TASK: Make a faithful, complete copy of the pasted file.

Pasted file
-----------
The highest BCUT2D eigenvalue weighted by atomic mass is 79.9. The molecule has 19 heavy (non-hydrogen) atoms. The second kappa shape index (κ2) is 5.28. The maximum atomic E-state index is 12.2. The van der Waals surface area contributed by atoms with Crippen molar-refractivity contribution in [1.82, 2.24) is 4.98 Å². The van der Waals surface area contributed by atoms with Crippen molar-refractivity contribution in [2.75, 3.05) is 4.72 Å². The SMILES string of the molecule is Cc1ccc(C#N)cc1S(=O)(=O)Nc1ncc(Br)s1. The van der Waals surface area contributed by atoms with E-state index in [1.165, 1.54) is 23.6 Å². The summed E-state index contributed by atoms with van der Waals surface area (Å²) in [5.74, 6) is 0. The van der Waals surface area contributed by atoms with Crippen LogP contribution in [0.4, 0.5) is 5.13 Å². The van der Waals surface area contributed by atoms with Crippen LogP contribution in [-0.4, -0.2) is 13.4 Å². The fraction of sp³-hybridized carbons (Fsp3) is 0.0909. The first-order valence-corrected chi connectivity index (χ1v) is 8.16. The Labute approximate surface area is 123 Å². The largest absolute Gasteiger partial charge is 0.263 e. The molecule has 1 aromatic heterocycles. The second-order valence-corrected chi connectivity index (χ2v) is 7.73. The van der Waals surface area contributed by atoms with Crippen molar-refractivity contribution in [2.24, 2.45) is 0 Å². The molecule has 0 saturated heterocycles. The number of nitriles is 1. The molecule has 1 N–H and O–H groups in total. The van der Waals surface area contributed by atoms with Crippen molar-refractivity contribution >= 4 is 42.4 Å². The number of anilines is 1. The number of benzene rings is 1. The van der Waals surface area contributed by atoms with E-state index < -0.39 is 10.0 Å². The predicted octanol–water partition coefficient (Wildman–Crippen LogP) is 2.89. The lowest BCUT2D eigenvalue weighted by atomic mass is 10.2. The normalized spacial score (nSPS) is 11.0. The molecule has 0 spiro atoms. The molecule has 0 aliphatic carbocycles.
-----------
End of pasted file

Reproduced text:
The highest BCUT2D eigenvalue weighted by atomic mass is 79.9. The molecule has 19 heavy (non-hydrogen) atoms. The second kappa shape index (κ2) is 5.28. The maximum atomic E-state index is 12.2. The van der Waals surface area contributed by atoms with Crippen molar-refractivity contribution in [1.82, 2.24) is 4.98 Å². The van der Waals surface area contributed by atoms with Crippen molar-refractivity contribution in [2.75, 3.05) is 4.72 Å². The SMILES string of the molecule is Cc1ccc(C#N)cc1S(=O)(=O)Nc1ncc(Br)s1. The van der Waals surface area contributed by atoms with E-state index in [1.165, 1.54) is 23.6 Å². The summed E-state index contributed by atoms with van der Waals surface area (Å²) in [5.74, 6) is 0. The van der Waals surface area contributed by atoms with Crippen LogP contribution in [0.4, 0.5) is 5.13 Å². The van der Waals surface area contributed by atoms with Crippen LogP contribution in [-0.4, -0.2) is 13.4 Å². The fraction of sp³-hybridized carbons (Fsp3) is 0.0909. The first-order valence-corrected chi connectivity index (χ1v) is 8.16. The Labute approximate surface area is 123 Å². The largest absolute Gasteiger partial charge is 0.263 e. The molecule has 1 aromatic heterocycles. The second-order valence-corrected chi connectivity index (χ2v) is 7.73. The van der Waals surface area contributed by atoms with Crippen molar-refractivity contribution in [2.24, 2.45) is 0 Å². The molecule has 0 saturated heterocycles. The number of nitriles is 1. The molecule has 1 N–H and O–H groups in total. The van der Waals surface area contributed by atoms with Crippen molar-refractivity contribution >= 4 is 42.4 Å². The number of anilines is 1. The number of benzene rings is 1. The van der Waals surface area contributed by atoms with E-state index < -0.39 is 10.0 Å². The predicted octanol–water partition coefficient (Wildman–Crippen LogP) is 2.89. The lowest BCUT2D eigenvalue weighted by atomic mass is 10.2. The normalized spacial score (nSPS) is 11.0. The molecule has 0 spiro atoms. The molecule has 0 aliphatic carbocycles.